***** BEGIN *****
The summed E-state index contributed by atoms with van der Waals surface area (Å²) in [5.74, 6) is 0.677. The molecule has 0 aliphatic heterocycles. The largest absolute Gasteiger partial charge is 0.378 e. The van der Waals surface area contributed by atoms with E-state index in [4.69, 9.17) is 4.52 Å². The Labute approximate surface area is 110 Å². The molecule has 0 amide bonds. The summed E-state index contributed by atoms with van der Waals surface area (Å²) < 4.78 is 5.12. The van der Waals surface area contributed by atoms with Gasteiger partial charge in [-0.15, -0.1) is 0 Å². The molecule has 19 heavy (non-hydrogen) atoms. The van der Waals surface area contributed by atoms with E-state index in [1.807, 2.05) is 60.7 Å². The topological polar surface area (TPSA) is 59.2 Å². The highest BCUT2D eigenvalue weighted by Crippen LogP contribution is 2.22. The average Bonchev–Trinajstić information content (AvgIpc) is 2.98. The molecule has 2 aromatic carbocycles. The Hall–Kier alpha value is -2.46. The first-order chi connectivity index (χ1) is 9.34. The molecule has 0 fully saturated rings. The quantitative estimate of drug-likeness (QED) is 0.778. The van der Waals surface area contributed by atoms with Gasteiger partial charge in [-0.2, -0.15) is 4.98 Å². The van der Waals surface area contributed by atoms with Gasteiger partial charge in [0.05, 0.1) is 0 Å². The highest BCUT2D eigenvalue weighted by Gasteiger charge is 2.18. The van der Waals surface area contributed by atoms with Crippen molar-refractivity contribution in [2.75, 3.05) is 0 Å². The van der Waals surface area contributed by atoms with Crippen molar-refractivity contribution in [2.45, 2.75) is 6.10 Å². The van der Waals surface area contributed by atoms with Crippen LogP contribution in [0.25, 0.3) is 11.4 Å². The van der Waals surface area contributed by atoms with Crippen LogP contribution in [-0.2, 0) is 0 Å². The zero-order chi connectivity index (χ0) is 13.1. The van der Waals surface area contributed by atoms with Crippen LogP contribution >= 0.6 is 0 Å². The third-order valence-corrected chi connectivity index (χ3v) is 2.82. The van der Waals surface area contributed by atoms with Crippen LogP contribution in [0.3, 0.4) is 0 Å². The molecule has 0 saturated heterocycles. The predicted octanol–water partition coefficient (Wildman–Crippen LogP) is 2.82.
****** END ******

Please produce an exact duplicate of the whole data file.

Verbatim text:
The summed E-state index contributed by atoms with van der Waals surface area (Å²) in [5.74, 6) is 0.677. The molecule has 0 aliphatic heterocycles. The largest absolute Gasteiger partial charge is 0.378 e. The van der Waals surface area contributed by atoms with E-state index in [4.69, 9.17) is 4.52 Å². The Labute approximate surface area is 110 Å². The molecule has 0 amide bonds. The summed E-state index contributed by atoms with van der Waals surface area (Å²) < 4.78 is 5.12. The van der Waals surface area contributed by atoms with Gasteiger partial charge in [-0.15, -0.1) is 0 Å². The molecule has 19 heavy (non-hydrogen) atoms. The van der Waals surface area contributed by atoms with E-state index in [1.807, 2.05) is 60.7 Å². The topological polar surface area (TPSA) is 59.2 Å². The highest BCUT2D eigenvalue weighted by Crippen LogP contribution is 2.22. The average Bonchev–Trinajstić information content (AvgIpc) is 2.98. The molecule has 2 aromatic carbocycles. The Hall–Kier alpha value is -2.46. The first-order chi connectivity index (χ1) is 9.34. The molecule has 0 fully saturated rings. The quantitative estimate of drug-likeness (QED) is 0.778. The van der Waals surface area contributed by atoms with Gasteiger partial charge in [-0.2, -0.15) is 4.98 Å². The van der Waals surface area contributed by atoms with Gasteiger partial charge in [0.05, 0.1) is 0 Å². The highest BCUT2D eigenvalue weighted by Gasteiger charge is 2.18. The van der Waals surface area contributed by atoms with Crippen molar-refractivity contribution in [2.75, 3.05) is 0 Å². The van der Waals surface area contributed by atoms with Crippen molar-refractivity contribution in [2.45, 2.75) is 6.10 Å². The van der Waals surface area contributed by atoms with Crippen LogP contribution in [0.25, 0.3) is 11.4 Å². The van der Waals surface area contributed by atoms with Crippen LogP contribution in [-0.2, 0) is 0 Å². The zero-order chi connectivity index (χ0) is 13.1. The van der Waals surface area contributed by atoms with Crippen LogP contribution >= 0.6 is 0 Å². The third-order valence-corrected chi connectivity index (χ3v) is 2.82. The van der Waals surface area contributed by atoms with Crippen LogP contribution in [0.3, 0.4) is 0 Å². The molecule has 0 saturated heterocycles. The predicted octanol–water partition coefficient (Wildman–Crippen LogP) is 2.82.